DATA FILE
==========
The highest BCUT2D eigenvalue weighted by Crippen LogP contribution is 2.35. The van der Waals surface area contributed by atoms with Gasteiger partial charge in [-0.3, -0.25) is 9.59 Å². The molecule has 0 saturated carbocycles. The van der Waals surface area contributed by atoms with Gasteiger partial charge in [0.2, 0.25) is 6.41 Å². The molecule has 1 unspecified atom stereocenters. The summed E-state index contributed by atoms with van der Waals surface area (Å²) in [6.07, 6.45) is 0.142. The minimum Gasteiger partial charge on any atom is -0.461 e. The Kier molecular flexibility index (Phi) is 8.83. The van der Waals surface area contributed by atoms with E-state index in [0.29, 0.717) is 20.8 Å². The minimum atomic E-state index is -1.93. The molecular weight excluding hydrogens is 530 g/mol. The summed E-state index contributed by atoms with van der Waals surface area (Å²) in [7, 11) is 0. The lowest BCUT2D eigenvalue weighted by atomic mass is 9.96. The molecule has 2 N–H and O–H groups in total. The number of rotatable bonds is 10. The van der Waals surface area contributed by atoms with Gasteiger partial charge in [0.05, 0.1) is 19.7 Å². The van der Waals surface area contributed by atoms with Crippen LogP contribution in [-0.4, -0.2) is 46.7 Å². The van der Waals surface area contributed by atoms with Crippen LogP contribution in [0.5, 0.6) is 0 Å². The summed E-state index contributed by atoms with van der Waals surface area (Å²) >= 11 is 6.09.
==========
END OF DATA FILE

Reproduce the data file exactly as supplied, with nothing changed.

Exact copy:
The highest BCUT2D eigenvalue weighted by Crippen LogP contribution is 2.35. The van der Waals surface area contributed by atoms with Gasteiger partial charge in [-0.3, -0.25) is 9.59 Å². The molecule has 0 saturated carbocycles. The van der Waals surface area contributed by atoms with Gasteiger partial charge in [0.2, 0.25) is 6.41 Å². The molecule has 1 unspecified atom stereocenters. The summed E-state index contributed by atoms with van der Waals surface area (Å²) in [6.07, 6.45) is 0.142. The minimum Gasteiger partial charge on any atom is -0.461 e. The Kier molecular flexibility index (Phi) is 8.83. The van der Waals surface area contributed by atoms with E-state index in [0.29, 0.717) is 20.8 Å². The minimum atomic E-state index is -1.93. The molecular weight excluding hydrogens is 530 g/mol. The summed E-state index contributed by atoms with van der Waals surface area (Å²) in [7, 11) is 0. The lowest BCUT2D eigenvalue weighted by atomic mass is 9.96. The molecule has 2 N–H and O–H groups in total. The number of rotatable bonds is 10. The van der Waals surface area contributed by atoms with Gasteiger partial charge in [0.05, 0.1) is 19.7 Å². The van der Waals surface area contributed by atoms with Crippen LogP contribution in [-0.4, -0.2) is 46.7 Å². The van der Waals surface area contributed by atoms with Crippen LogP contribution in [0.5, 0.6) is 0 Å². The summed E-state index contributed by atoms with van der Waals surface area (Å²) >= 11 is 6.09.